Even when consumed in moderation, alcohol is a “definite risk factor” for cancer, according to a special report by the American Society of Clinical Oncology (ASCO), published this month in the Journal of Clinical Oncology.1 Whether consumption is light, moderate, or heavy, alcohol causes cancers of the breast, colon, esophagus, and head and neck, the authors reported.
Seventy percent of Americans surveyed in this year’s National Cancer Opinion Survey were unaware that alcohol is a well-established and modifiable risk factor for cancer, the authors noted.2 Alcohol consumption can also “delay or negatively impact cancer treatment,” the authors noted.
ASCO’s Cancer Prevention Committee called for public education and outreach efforts by the oncology community, including alcohol screening, increased alcohol taxes and prices, and limits on days and hours of sale. The authors also called for enhanced enforcement of laws prohibiting alcohol sales to minors, and restrictions to young people’s exposure to alcohol advertising.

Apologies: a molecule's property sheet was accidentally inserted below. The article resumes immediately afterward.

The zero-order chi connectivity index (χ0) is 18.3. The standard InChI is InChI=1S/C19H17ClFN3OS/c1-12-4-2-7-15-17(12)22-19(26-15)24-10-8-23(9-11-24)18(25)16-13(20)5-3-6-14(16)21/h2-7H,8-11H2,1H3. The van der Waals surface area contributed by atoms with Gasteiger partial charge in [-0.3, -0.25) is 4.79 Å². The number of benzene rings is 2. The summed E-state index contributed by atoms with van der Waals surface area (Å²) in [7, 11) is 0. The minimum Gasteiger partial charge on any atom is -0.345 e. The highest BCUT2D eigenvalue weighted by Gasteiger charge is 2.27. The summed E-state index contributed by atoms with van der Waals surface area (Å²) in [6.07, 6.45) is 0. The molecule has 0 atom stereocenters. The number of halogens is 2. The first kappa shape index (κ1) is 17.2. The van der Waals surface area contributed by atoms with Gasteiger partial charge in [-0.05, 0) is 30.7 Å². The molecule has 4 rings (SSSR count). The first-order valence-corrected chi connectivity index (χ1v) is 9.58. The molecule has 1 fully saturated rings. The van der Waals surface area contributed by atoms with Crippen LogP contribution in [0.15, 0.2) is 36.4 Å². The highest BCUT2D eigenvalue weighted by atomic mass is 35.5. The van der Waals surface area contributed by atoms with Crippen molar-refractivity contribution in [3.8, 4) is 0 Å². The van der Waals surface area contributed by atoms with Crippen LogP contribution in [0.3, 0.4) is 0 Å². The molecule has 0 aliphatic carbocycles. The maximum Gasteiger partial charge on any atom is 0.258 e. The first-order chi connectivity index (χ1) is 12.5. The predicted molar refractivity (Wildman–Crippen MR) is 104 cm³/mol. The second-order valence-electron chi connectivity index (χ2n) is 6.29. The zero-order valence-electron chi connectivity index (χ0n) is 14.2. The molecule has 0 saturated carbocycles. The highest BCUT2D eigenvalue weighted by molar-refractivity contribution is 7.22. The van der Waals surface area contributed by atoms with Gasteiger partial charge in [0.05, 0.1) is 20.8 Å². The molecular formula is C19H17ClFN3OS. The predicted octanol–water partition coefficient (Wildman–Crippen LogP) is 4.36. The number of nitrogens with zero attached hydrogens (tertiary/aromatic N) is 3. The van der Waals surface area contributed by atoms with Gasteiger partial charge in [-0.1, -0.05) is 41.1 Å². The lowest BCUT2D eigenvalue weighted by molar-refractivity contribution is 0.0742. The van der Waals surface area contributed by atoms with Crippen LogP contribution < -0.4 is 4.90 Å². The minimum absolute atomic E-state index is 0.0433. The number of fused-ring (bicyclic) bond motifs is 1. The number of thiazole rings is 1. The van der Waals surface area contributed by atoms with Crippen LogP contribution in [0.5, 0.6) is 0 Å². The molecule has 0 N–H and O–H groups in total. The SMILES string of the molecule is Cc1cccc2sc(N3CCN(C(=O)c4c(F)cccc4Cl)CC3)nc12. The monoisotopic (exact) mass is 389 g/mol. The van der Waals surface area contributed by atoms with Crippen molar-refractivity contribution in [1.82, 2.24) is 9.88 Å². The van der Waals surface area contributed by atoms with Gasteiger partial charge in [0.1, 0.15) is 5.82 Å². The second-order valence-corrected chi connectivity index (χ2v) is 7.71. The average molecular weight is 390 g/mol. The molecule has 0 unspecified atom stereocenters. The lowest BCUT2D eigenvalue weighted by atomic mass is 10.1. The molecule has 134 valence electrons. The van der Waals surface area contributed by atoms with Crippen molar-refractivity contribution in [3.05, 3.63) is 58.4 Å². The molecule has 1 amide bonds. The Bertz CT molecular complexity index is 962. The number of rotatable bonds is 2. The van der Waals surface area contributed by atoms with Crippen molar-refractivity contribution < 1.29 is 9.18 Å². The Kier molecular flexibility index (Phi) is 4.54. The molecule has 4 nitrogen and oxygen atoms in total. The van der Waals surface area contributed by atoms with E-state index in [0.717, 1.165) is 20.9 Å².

More information is available on ASCO’s patient information website, cancer.net.
- LoConte NK, Brewster AM, Kaur JS, Merrill JK, Alberg AJ. Alcohol and cancer: a statement of the American Society of Clinical Oncology. J Clin Oncol. 2017 Nov 7. doi: 10.1200/JCO.2017.76.1155 [Epub ahead of print]
- National survey reveals most Americans are unaware of key cancer risk factors. American Society of Clinical Oncology website. https://www.asco.org/advocacy-policy/asco-in-action/national-survey-reveals-most-americans-are-unaware-key-cancer-risk?et_cid=39746367&et_rid=505109416&linkid=National+Cancer+Opinion+Survey. Published October 24, 2017. Accessed November 7, 2017.
This article originally appeared on Cancer Therapy Advisor